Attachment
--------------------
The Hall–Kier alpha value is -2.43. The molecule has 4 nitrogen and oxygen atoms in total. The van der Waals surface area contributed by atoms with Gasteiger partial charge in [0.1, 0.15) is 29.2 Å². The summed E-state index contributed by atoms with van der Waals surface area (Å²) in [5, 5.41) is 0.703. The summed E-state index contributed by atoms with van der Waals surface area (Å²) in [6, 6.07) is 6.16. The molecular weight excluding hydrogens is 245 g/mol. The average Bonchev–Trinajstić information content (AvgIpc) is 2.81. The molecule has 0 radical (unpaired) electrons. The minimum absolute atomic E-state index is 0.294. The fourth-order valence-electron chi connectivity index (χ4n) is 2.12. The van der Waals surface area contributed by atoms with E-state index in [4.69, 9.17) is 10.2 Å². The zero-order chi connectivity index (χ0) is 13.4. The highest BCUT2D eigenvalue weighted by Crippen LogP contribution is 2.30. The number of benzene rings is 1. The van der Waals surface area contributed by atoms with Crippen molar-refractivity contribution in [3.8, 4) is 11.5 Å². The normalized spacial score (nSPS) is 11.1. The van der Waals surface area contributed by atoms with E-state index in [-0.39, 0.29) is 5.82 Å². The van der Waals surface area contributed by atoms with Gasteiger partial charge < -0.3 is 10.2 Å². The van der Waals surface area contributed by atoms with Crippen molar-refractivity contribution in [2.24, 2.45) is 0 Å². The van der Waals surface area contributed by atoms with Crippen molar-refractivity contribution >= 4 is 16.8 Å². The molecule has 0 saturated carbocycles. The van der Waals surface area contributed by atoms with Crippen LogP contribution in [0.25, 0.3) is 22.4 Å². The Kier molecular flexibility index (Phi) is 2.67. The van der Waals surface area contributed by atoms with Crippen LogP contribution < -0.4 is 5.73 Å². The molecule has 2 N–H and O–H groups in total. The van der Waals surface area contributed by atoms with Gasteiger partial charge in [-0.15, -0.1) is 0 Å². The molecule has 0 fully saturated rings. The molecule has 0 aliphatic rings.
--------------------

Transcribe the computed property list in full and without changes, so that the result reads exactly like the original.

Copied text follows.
The Hall–Kier alpha value is -2.43. The molecule has 4 nitrogen and oxygen atoms in total. The van der Waals surface area contributed by atoms with Gasteiger partial charge in [0.1, 0.15) is 29.2 Å². The summed E-state index contributed by atoms with van der Waals surface area (Å²) in [5, 5.41) is 0.703. The summed E-state index contributed by atoms with van der Waals surface area (Å²) in [6, 6.07) is 6.16. The molecular weight excluding hydrogens is 245 g/mol. The average Bonchev–Trinajstić information content (AvgIpc) is 2.81. The molecule has 0 radical (unpaired) electrons. The minimum absolute atomic E-state index is 0.294. The fourth-order valence-electron chi connectivity index (χ4n) is 2.12. The van der Waals surface area contributed by atoms with E-state index in [4.69, 9.17) is 10.2 Å². The zero-order chi connectivity index (χ0) is 13.4. The highest BCUT2D eigenvalue weighted by Crippen LogP contribution is 2.30. The number of benzene rings is 1. The van der Waals surface area contributed by atoms with Crippen molar-refractivity contribution in [3.8, 4) is 11.5 Å². The normalized spacial score (nSPS) is 11.1. The van der Waals surface area contributed by atoms with E-state index in [-0.39, 0.29) is 5.82 Å². The van der Waals surface area contributed by atoms with Gasteiger partial charge < -0.3 is 10.2 Å². The van der Waals surface area contributed by atoms with Crippen molar-refractivity contribution in [2.24, 2.45) is 0 Å². The van der Waals surface area contributed by atoms with Crippen molar-refractivity contribution >= 4 is 16.8 Å². The molecule has 0 saturated carbocycles. The van der Waals surface area contributed by atoms with Crippen LogP contribution in [0.25, 0.3) is 22.4 Å². The Kier molecular flexibility index (Phi) is 2.67. The van der Waals surface area contributed by atoms with Crippen LogP contribution < -0.4 is 5.73 Å². The molecule has 2 N–H and O–H groups in total. The van der Waals surface area contributed by atoms with Gasteiger partial charge in [-0.15, -0.1) is 0 Å². The molecule has 0 fully saturated rings. The molecule has 0 aliphatic rings.